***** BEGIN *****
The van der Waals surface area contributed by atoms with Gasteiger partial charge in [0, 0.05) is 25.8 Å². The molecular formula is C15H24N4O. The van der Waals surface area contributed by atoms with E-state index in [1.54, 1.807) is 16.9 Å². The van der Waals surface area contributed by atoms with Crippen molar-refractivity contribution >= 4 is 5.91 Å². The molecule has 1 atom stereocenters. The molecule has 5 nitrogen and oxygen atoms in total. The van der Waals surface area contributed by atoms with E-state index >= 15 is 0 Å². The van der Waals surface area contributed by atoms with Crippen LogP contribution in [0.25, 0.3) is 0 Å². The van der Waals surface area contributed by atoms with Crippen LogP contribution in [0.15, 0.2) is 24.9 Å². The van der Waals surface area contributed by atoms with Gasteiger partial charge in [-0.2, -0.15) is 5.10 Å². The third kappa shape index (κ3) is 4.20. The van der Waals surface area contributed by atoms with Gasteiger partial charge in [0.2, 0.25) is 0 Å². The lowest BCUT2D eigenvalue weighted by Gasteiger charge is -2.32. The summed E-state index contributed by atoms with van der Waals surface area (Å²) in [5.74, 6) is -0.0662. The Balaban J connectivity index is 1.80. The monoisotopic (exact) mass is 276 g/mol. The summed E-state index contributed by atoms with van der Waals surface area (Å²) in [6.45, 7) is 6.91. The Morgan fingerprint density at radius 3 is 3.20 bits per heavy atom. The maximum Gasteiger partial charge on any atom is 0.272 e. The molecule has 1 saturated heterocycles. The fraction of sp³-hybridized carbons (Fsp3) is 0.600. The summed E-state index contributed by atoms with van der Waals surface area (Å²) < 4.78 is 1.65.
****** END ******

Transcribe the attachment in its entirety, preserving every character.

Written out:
The van der Waals surface area contributed by atoms with Gasteiger partial charge in [0, 0.05) is 25.8 Å². The molecular formula is C15H24N4O. The van der Waals surface area contributed by atoms with E-state index in [1.54, 1.807) is 16.9 Å². The van der Waals surface area contributed by atoms with Crippen molar-refractivity contribution >= 4 is 5.91 Å². The molecule has 1 atom stereocenters. The molecule has 5 nitrogen and oxygen atoms in total. The van der Waals surface area contributed by atoms with E-state index >= 15 is 0 Å². The van der Waals surface area contributed by atoms with Crippen LogP contribution in [0.25, 0.3) is 0 Å². The van der Waals surface area contributed by atoms with Crippen LogP contribution in [0.15, 0.2) is 24.9 Å². The van der Waals surface area contributed by atoms with Gasteiger partial charge in [-0.2, -0.15) is 5.10 Å². The third kappa shape index (κ3) is 4.20. The van der Waals surface area contributed by atoms with Gasteiger partial charge in [0.2, 0.25) is 0 Å². The lowest BCUT2D eigenvalue weighted by Gasteiger charge is -2.32. The summed E-state index contributed by atoms with van der Waals surface area (Å²) in [5.74, 6) is -0.0662. The Balaban J connectivity index is 1.80. The monoisotopic (exact) mass is 276 g/mol. The summed E-state index contributed by atoms with van der Waals surface area (Å²) in [6.45, 7) is 6.91. The Morgan fingerprint density at radius 3 is 3.20 bits per heavy atom. The maximum Gasteiger partial charge on any atom is 0.272 e. The molecule has 1 saturated heterocycles. The fraction of sp³-hybridized carbons (Fsp3) is 0.600. The summed E-state index contributed by atoms with van der Waals surface area (Å²) < 4.78 is 1.65.